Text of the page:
Philip Veliz: Using shelter in place as an opportunity to talk to youth about vaping
Philip Veliz, study co-author and research assistant professor at the U-M School of Nursing, says shelter in place is an excellent, low-pressure opportunity for parents to talk to their kids about the dangers of vaping.
How do I broach the topic of vaping with my child?
This is clearly not easy to do with kids, but just having a conversation on their thoughts about using e-products can go a long way to make them feel comfortable enough to ask more questions on the potential risks of using these devices. To be honest, I have had these conversations with my kids, who are 6 and 9, because they see people using them and ask why people smoke cigarettes or use vaping devices.
That’s the perfect time to talk about the risk of using tobacco––namely, the risks to your overall health and that these products can become an expensive habit. Long story short, there really is not a bad time to bring up these conversations with your kids because they should know the risks involved.
What if I know my child is vaping? How do I approach this in a nonjudgmental way?
That is an extremely difficult question, however, the conversation around tobacco use or any type of substance use should be an open topic for discussion. I would not force kids to discuss their behavior, but rather have it come out naturally through day-to-day conversation.
One way to approach these discussions, whether or not you know your child is vaping, is to focus on school-level activity––do other kids vape at school? Is it common among friends? Do teachers know? Does the school have a policy on vaping?
This approach is much less threatening than focusing on your individual child’s behavior. Our research group recently published a paper that examines vaping prevalence in 8th, 10th and 12th graders in a national sample of schools. The prevalence of vaping was alarmingly high in certain areas. Most kids that age have been exposed to vaping in some way.
What does my child need to know about vaping, and how do I accurately convey the risks?
Kids and teenagers should know that these products are just as harmful, if not more harmful, than using regular cigarettes. Nicotine is addictive, regardless how it is used (smoked, vaped, chewed), and has a negative impact on health. While kids and teenagers might see experimental or occasional use of these products as safe because they feel it does not influence their general well-being, it could lead to continued or habitual use that will have a long-term impact on health—what you do as a teenager might set the stage for future health compromising behaviors as an adult.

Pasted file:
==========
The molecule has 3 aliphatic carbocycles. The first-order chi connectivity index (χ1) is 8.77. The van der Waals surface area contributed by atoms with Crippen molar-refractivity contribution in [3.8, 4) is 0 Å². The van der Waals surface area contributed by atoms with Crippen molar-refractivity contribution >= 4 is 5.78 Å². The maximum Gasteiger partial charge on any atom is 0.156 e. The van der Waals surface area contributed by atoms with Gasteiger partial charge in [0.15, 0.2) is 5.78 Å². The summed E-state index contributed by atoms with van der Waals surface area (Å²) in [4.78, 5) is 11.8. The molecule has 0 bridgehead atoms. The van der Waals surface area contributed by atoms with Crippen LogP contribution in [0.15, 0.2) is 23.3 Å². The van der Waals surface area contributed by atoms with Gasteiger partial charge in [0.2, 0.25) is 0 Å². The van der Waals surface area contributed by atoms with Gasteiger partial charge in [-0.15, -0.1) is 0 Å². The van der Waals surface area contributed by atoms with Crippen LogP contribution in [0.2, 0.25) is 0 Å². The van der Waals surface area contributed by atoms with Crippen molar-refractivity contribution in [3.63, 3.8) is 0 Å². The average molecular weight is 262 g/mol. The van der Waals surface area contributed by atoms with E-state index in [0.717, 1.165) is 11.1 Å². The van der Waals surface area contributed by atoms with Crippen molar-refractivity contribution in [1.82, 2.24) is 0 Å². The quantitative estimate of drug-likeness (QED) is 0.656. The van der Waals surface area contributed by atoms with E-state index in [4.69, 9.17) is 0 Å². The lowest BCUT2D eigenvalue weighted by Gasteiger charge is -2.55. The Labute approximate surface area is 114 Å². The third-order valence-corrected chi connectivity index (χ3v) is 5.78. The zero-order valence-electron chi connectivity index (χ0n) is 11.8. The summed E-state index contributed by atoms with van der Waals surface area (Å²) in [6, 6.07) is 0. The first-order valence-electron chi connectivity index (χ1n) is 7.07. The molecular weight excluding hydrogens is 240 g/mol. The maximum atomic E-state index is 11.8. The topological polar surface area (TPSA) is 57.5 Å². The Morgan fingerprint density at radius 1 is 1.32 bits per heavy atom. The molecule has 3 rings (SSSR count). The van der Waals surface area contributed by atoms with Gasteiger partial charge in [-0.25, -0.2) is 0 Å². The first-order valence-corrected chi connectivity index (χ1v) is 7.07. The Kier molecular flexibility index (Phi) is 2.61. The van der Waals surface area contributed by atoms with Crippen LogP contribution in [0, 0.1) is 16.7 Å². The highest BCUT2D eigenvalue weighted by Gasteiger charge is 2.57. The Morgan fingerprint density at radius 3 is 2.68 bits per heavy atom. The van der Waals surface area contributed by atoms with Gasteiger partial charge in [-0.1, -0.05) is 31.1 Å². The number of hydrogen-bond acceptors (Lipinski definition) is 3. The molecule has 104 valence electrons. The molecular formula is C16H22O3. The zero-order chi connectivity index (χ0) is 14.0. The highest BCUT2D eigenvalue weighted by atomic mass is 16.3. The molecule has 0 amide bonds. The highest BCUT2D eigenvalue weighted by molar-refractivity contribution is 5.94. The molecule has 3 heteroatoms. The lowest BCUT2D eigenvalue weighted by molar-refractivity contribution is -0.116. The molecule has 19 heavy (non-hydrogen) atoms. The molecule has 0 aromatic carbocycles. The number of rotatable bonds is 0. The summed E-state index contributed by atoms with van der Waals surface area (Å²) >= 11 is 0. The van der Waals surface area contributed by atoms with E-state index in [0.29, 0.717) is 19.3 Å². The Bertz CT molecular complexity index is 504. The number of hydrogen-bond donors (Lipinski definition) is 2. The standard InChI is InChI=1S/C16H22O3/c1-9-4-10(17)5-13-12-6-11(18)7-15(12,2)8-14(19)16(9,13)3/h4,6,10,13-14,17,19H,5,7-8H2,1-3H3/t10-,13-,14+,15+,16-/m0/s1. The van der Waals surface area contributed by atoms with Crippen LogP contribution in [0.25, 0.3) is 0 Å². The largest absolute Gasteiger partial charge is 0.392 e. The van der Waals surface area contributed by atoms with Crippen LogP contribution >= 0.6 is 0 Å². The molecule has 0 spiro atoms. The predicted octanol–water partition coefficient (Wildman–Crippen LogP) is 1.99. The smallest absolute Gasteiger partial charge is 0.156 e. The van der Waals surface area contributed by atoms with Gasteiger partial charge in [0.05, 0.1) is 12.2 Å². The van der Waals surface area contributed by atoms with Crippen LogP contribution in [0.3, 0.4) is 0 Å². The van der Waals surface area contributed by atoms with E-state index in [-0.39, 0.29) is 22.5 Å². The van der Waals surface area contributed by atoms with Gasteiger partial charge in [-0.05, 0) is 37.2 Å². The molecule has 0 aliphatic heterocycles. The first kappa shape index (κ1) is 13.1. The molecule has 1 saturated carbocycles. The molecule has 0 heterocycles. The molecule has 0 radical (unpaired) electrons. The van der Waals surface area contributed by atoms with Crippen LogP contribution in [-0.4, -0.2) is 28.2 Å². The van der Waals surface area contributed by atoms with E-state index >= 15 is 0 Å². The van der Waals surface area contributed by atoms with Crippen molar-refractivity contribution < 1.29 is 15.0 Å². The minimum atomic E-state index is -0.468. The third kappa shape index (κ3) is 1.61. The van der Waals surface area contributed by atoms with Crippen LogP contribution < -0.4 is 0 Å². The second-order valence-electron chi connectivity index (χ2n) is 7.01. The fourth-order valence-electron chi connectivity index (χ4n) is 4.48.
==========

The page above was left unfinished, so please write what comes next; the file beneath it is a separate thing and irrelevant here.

But what about “nicotine-free” products? Are these safer?
We are still learning about the impact of how vaping nicotine or nicotine-free e-liquids impact the health of the U.S. population. While they may seem like a healthy alternative to cigarette use, it is advisable to simply not use these products given the current state of knowledge on the potential negative impact these products may have on youth who are still physically and mentally developing.
I don’t want my child to smoke or vape, but isn’t vaping the lesser of two evils?
While the assumption is that vaping is a safer alternative, it really should not be viewed this way given that it puts teenagers at greater risk of cigarette and other types of tobacco use. More is being learned about the risks of using these products every day and it is not a good idea to assume that these are safer alternatives as it relates to teenagers. In particular, vaping devices are potentially exposing youth to nicotine.
Most adults use e-cigarettes to reduce nicotine intake and quit smoking. But it’s unlikely that adolescents are using e-cigarettes to quit a long-term addiction to cigarettes. Vaping is not the lesser of two evils at this age—it just is another potential pathway to nicotine addiction, not a way out.